Join Date: Mar 2019
Location: Launceston
Posts: 2
Thanks for the information guys! After looking at my equipment over the weekend and considering an OAG, it really seems that as is I only have about 1cm of backfocus left on my scope so I think a OAG is kinds out...

Mike your information and help is tremendous! Thank you so much! I'm so happy to find someone as successful as you with my setup, I was beginning to think I had the wrong setup for my purpose. Your instagram is very VERY amazing! Definitely got a new follower! I was wondering if the finder would be suitable so thank you for pointing that out. I will definitely take that into consideration!
Reply With Quote
  #6  
Old 14-03-2019, 10:03 PM
doppler's Avatar
doppler (Rick)
Registered User

doppler is offline
 
Join Date: Nov 2012
Location: Mackay
Posts: 1,603
Hi Harrison, I have a similar setup to you and Mike. 250mm f5 Skywatcher (but on an HEQ5 pro mount... overloaded on paper but not in practice). I originally started guiding with a finder guider but then went to the Orion thin oag. It took a bit of fiddling with thin spacers to get the guide camera to be at the same focus as the imaging camera, but after that its been plug and play. The thin oag is designed for DSLR's and has the same back space as a T mount.

Here's a pic of my 1100d, Orion thin oag, Baader coma corrector and ZWO 120mc guide cam.
Rick
Attached Thumbnails
Click for full-size image (orion oag.jpg)
161.9 KB25 views
Reply With Quote
  #7  
Old 20-03-2019, 09:58 PM
skymuster (Mike)
Registered User

skymuster is offline
 
Join Date: Apr 2018
Location: Altona, VIC
Posts: 7
Hi Rick,

I have literally just ordered the Orion thin OAG - it should be delivered next week!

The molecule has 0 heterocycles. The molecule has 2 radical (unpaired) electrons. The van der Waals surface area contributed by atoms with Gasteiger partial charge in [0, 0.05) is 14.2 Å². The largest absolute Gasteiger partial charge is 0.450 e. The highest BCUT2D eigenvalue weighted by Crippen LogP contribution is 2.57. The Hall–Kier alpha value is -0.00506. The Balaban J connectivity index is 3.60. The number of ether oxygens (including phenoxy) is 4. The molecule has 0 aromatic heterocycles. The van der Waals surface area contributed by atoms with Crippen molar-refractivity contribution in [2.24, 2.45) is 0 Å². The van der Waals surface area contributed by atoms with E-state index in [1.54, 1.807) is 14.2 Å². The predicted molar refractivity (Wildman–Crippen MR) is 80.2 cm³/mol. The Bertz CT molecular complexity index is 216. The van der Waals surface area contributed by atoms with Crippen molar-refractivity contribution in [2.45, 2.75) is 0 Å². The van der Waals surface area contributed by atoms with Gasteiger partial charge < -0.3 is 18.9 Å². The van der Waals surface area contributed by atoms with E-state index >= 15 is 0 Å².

My DSLR is virtually at the focus limit so I have been a bit concerned that it would add too much extra back focus spacing, however from your post (and photo) it looks like it will be fine - fingers crossed! I'll report back once I have put it all together.

Not having used an OAG before, do you find you have any issues in finding suitable guide stars?

Cheers,
Mike.
Reply With Quote
  #8  
Old 23-03-2019, 08:53 PM
doppler's Avatar
doppler (Rick)
Registered User

doppler is offline
 
Join Date: Nov 2012
Location: Mackay
Posts: 1,603
Hi Mike, finding guide stars can be a bit of a pain on some objects with the 120 colour, (the ASI 120 mono would be a lot better) sometimes I have to move the object off center to find a good guide star.
The hardest part in setting up the thin oag is getting the right spacers so that both cameras are at focus, but once that is done you don't have to worry about that again. With my DSLR (1100D crop sensor) I found it easier to move the oag prism right in and adjust the guide camera spacing for focus with a thin spacer. With my camera I only needed a 5mm spacer and the thin locking ring from the variable spacer in the kit to get the 120mc to the same focus as the 1100D.

https://www.bintel.com.au/product/bi...v=6cc98ba2045f


Rick

Last edited by doppler; 23-03-2019 at 11:58 PM.
Reply With Quote
Reply

Bookmarks

Thread Tools
Rate This Thread
Rate This Thread:

Posting Rules
You may not post new threads
You may not post replies
You may not post attachments
You may not edit your posts

BB code is On
Smilies are On
[IMG] code is On
HTML code is Off

Forum Jump


All times are GMT +10. The time is now 02:12 AM.

Powered by vBulletin Version 3.8.7 | Copyright ©2000 - 2020, Jelsoft Enterprises Ltd.
Advertisement
NexDome Observatories
Advertisement
Limpet Controller
Advertisement
Testar
Advertisement
Bintel
Advertisement
Astronomy and Electronics Centre
Advertisement